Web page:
Biology

Comprehensive analysis of genes contributing to euryhalinity in the bull shark, Carcharhinus leucas; Na+-Cl- co-transporter is one of the key renal factors up-regulated in acclimation to low-salinity environment in bull sharks, but not in houndsharks, Triakis scyllium [RESEARCH ARTICLE]

Itaru Imaseki, Midori Wakabayashi, Yuichiro Hara, Taro Watanabe, Souichirou Takabe, Keigo Kakumura, Yuki Honda, Keiichi Ueda, Kiyomi Murakumo, Rui Matsumoto, Yosuke Matsumoto, Masaru Nakamura, Wataru Takagi, Shigehiro Kuraku, and Susumu Hyodo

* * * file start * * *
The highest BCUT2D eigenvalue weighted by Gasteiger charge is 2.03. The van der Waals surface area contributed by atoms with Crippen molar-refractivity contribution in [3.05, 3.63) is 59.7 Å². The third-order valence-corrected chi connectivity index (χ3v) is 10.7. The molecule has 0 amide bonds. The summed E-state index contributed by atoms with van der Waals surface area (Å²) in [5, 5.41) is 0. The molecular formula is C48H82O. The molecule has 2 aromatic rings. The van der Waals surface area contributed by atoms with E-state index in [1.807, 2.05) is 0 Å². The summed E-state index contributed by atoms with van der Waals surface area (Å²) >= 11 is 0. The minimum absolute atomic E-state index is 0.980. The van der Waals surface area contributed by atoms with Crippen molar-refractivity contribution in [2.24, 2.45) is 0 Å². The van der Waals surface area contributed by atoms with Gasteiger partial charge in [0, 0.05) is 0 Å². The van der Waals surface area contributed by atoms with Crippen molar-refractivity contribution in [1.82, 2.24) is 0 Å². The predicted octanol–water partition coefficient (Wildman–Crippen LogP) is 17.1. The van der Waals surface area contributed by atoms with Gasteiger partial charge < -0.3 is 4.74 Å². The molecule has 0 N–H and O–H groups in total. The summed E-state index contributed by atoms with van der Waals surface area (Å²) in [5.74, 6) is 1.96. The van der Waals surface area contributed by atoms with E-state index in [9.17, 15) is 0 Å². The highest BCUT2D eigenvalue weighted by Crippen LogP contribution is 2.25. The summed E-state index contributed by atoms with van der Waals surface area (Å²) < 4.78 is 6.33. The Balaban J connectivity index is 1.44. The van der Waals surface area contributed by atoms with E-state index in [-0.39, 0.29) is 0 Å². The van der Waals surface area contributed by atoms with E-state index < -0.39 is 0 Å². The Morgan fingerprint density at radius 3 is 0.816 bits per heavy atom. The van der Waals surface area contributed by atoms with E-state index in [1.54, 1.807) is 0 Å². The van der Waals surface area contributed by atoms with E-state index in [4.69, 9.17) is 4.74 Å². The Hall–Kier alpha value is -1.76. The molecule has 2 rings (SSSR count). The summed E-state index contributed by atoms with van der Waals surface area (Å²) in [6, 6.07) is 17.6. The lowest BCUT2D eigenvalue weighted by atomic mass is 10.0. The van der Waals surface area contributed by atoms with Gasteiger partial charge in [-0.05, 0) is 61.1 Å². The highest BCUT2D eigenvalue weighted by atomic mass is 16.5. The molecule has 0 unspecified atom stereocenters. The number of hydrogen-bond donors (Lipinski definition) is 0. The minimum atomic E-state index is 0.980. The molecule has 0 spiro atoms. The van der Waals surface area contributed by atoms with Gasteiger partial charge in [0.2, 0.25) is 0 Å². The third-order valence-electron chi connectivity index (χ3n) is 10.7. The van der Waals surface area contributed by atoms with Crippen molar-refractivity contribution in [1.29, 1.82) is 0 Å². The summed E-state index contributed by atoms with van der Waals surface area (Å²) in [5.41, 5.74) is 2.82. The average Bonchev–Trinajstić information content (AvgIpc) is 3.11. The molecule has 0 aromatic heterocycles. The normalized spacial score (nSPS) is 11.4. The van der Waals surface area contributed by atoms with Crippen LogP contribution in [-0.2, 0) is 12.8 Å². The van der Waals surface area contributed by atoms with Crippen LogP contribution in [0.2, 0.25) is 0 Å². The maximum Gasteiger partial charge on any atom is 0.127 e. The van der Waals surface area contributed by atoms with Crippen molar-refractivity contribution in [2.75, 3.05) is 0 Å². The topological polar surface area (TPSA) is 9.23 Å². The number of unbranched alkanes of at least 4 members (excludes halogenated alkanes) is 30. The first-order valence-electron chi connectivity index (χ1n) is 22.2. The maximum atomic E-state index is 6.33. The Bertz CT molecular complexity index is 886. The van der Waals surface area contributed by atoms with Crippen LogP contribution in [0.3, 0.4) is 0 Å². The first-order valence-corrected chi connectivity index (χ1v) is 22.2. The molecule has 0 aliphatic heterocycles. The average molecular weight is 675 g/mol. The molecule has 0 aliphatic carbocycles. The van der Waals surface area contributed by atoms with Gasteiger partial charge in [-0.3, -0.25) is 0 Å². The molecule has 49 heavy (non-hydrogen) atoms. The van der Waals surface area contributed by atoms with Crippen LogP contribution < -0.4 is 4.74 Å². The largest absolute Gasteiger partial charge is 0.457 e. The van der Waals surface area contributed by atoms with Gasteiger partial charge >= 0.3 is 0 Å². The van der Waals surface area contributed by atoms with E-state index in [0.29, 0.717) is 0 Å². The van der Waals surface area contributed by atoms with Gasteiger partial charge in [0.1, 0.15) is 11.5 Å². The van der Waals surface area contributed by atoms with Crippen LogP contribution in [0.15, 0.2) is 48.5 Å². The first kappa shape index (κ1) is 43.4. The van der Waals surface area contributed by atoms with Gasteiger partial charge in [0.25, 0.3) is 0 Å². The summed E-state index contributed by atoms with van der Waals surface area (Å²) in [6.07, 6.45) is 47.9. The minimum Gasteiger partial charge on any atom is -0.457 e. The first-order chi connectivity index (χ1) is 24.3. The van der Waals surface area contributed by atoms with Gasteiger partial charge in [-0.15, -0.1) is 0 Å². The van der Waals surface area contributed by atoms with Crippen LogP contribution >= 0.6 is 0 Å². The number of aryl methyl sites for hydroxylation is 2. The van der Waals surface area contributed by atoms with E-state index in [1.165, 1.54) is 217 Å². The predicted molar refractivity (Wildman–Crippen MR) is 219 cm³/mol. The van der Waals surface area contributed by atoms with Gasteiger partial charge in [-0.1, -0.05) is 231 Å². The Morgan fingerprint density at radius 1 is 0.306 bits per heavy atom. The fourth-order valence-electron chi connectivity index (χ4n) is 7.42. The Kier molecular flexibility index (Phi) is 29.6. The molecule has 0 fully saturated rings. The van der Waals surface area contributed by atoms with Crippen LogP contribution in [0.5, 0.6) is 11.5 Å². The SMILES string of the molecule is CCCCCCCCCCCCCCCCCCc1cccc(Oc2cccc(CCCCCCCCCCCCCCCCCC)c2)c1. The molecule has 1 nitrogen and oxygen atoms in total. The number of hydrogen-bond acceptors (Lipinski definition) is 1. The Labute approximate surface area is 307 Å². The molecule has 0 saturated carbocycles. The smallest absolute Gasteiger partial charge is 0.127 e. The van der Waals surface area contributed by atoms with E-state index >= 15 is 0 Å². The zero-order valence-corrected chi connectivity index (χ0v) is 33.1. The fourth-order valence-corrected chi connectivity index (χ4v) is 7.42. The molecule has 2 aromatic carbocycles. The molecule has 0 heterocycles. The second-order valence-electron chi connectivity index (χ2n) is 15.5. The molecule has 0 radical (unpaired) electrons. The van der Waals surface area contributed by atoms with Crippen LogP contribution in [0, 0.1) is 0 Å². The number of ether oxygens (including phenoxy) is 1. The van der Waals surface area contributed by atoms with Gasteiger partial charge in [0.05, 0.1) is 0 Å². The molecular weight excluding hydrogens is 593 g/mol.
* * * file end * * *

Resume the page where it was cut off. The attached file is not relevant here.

Most of the cartilaginous fishes live principally in seawater (SW) environments, while a limited number of species including the bull shark, Carcharhinus leucas, inhabit both SW and freshwater (FW) environments during their life cycle. Euryhaline elasmobranchs maintain high internal urea and ion levels even in FW environments, but little is known about the osmoregulatory mechanisms that enable them to maintain internal homeostasis in hypoosmotic environments. In the present study, we focused on the kidney because this is the only organ that can excrete excess water from the body in a hypoosmotic environment. We conducted a transfer experiment of bull sharks from SW to FW and performed differential gene expression analysis between the two conditions using RNA-seq. A search for genes up-regulated in the FW-acclimated bull shark kidney indicated that the expression of the Na+-Cl cotransporter (NCC; Slc12a3) was ten times higher in the FW-acclimated fish compared to that in SW fish. In the kidney, apically-located NCC was observed in the late distal tubule and in the anterior half of collecting tubule where basolateral Na+/K+-ATPase was also expressed, implying that these segments contribute to NaCl reabsorption from the filtrate for diluting the urine. This expression pattern was not observed in the houndshark, Triakis scyllium, that had been transferred to 30% SW; this species cannot survive in FW environment. The salinity transfer experiment combined with a comprehensive gene screening approach demonstrates that NCC is a key renal protein that contributes to the remarkable euryhaline ability of the bull shark.

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